Hill also served as a savvy producer, producing the first “Alien” and many of the subsequent films in the series. “I was thinking about directing ‘Aliens,’ but I didn’t want to do the special effects thing. In those days you waited forever for the results to come in,” he said.

“There are very, very few people who started out when I did and are still working. It’s not a good thing. It’s not a business that rewards experience. The attrition rate is enormous; it’s always been like that. You can say, ‘Well, talent will out in a Darwinian way,’ but it’s a lot more than that.

“You have to have the ability to deliver the goods, but there’s a whole mindset that works, too. And a lot of people don’t have that. They get frustrated in various ways, and they drop out of the mix. It takes more than talent.”

Douglas stars as Franklin

It’s an unusual role for actor Michael Douglas, but on Sunday he dons the powdered wig of Benjamin Franklin for the AppleTV+ miniseries “Franklin.” The show covers the eight years that Franklin spent in France trying to persuade the French to support the new American democracy.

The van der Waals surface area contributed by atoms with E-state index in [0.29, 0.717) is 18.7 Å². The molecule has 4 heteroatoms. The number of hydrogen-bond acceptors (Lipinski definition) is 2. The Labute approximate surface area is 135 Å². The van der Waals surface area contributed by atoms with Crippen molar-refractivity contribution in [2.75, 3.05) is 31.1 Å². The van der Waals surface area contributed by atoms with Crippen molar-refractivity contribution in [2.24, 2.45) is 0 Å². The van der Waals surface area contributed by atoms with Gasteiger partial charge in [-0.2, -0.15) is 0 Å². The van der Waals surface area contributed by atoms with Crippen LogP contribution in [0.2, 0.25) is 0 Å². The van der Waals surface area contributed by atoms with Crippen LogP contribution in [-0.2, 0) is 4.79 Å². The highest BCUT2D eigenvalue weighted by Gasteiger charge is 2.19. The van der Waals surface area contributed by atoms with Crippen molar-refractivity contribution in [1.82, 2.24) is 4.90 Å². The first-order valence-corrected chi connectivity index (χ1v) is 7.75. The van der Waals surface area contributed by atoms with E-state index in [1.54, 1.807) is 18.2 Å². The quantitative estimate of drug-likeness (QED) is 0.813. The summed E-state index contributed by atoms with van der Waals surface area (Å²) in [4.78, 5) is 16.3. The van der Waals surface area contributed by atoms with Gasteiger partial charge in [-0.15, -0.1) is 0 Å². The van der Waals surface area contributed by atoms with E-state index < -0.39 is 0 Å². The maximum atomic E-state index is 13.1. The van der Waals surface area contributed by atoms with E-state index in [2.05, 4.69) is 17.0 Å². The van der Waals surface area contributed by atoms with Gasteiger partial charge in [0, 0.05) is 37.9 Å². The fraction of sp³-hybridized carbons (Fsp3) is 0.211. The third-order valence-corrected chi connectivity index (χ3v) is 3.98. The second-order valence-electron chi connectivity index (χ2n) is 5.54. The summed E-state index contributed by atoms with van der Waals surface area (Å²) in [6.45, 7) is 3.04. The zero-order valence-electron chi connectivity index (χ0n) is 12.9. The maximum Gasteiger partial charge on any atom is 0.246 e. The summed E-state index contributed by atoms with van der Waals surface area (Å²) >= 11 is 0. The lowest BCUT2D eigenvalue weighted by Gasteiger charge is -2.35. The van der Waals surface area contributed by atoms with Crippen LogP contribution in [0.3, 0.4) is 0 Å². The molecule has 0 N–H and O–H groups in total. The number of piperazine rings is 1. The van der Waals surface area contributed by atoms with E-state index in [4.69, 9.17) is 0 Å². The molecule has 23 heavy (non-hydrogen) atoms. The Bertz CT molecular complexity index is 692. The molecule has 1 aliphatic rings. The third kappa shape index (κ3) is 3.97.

As the son of Kirk Douglas, a world-famous actor, Michael said he often experienced peer pressure. “My kids went through it too. I don’t think kids are inherently kind, you have to train that in school. Like animals, you’re looking out for yourself for your own survival. Kids, if they know who your father is, it allows them to make certain prejudgments about who you are.

“’Oh, you must think you’re hot stuff.’ Or, ‘You’re from a rich family,’ or this or that. So they’ve already built up this whole picture in their minds of who you are before you ever said a word. Then all of a sudden you get this outpouring of either hostility or whatever it might be from pre-conceptions. So that’s probably the most difficult part of celebrity-dom or being the child of celebrities is the preconceived attitudes that people might have.”